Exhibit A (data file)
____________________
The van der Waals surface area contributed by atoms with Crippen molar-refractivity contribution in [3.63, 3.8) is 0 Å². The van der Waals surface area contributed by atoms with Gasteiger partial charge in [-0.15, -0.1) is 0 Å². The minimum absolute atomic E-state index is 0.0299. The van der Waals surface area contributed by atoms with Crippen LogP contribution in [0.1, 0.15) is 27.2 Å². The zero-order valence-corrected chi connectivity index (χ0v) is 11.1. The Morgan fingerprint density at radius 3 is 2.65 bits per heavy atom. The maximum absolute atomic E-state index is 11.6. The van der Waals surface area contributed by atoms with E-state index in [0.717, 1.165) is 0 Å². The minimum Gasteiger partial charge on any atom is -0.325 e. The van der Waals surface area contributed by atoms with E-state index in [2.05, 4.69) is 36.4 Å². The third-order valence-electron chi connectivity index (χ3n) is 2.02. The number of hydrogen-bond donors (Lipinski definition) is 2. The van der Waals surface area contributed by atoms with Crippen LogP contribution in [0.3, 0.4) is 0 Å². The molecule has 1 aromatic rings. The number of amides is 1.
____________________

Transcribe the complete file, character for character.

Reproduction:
The van der Waals surface area contributed by atoms with Crippen molar-refractivity contribution in [3.63, 3.8) is 0 Å². The van der Waals surface area contributed by atoms with Gasteiger partial charge in [-0.15, -0.1) is 0 Å². The minimum absolute atomic E-state index is 0.0299. The van der Waals surface area contributed by atoms with Crippen LogP contribution in [0.1, 0.15) is 27.2 Å². The zero-order valence-corrected chi connectivity index (χ0v) is 11.1. The Morgan fingerprint density at radius 3 is 2.65 bits per heavy atom. The maximum absolute atomic E-state index is 11.6. The van der Waals surface area contributed by atoms with E-state index in [0.717, 1.165) is 0 Å². The minimum Gasteiger partial charge on any atom is -0.325 e. The van der Waals surface area contributed by atoms with E-state index in [2.05, 4.69) is 36.4 Å². The third-order valence-electron chi connectivity index (χ3n) is 2.02. The number of hydrogen-bond donors (Lipinski definition) is 2. The van der Waals surface area contributed by atoms with Crippen LogP contribution in [0.3, 0.4) is 0 Å². The molecule has 1 aromatic rings. The number of amides is 1.